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Cover Focus | May/June 2024

The Role of Vitamins in Ocular Surface Diseases

Addressing vitamin deficiencies with targeted supplementation can significantly improve outcomes.

The transition from a normal physiologic state to a pathologic one in the ocular surface, like other tissues and organs, is influenced by etiologic factors, genetic predisposition, and host response (Figure 1). The extent to which these factors contribute determines whether a patient exhibits a subclinical or clinical phenotype of an ocular surface disorder (Figure 1). Beyond the elimination of etiologic factors, modulating the host response can be advantageous in resolving these conditions due to their critical role in regulating tissue homeostasis.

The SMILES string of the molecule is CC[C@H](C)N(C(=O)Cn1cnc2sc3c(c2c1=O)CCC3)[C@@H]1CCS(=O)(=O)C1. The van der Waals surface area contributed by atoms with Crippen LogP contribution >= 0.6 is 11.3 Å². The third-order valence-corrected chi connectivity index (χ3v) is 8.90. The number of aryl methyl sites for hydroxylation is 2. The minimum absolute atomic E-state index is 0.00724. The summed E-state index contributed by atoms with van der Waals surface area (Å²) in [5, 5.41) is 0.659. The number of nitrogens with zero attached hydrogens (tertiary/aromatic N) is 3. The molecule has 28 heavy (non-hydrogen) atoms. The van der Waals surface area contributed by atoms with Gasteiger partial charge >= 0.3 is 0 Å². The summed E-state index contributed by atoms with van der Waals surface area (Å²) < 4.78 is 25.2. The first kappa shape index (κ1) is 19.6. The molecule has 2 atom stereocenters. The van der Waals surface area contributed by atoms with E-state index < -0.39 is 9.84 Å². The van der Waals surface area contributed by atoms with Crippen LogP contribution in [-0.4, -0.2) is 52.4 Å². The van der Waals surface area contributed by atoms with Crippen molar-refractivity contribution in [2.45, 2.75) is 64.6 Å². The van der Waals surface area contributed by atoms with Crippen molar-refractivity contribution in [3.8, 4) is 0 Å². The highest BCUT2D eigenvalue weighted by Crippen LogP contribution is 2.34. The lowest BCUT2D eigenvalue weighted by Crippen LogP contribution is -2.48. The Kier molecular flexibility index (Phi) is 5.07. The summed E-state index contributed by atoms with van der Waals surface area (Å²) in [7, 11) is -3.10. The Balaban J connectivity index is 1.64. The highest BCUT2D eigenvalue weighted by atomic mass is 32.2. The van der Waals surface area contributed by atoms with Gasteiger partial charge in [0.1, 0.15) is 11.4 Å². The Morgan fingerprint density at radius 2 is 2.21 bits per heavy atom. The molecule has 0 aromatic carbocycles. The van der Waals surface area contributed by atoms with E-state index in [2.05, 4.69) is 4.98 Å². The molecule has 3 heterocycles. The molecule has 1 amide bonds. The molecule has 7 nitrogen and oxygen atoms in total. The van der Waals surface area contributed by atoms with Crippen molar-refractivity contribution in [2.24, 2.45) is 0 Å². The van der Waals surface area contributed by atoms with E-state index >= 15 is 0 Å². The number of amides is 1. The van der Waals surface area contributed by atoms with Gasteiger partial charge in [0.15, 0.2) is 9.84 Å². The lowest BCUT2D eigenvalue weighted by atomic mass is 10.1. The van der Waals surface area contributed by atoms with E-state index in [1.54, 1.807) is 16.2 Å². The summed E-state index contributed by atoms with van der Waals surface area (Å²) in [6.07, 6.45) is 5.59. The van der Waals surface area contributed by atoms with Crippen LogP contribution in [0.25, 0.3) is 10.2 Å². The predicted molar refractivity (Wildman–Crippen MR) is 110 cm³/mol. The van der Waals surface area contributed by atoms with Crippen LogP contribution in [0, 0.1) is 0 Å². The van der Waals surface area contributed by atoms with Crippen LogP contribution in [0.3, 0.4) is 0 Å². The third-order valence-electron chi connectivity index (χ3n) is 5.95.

Figure 1. Interaction of genetic, etiologic, and host factors in ocular surface disease (OSD) phenotypes with the modulatory role of vitamins.

Nutrients, including vitamins, are crucial for optimizing host responses (Figure 1). Vitamins, a vital category of micronutrients, are classified as either fat-soluble or water-soluble. Vitamins A, D, E, and K are fat-soluble, whereas the B vitamins (B1 [thiamin], B2 [riboflavin], B3 [niacin], B5 [pantothenic acid], B6 [pyridoxine], B7 [biotin], B9 [folate], and B12 [cobalamin]) and vitamin C are water-soluble. The normal levels of these vitamins are outlined in the Table. Deficiencies can lead to a variety of systemic conditions with a profound impact on public health.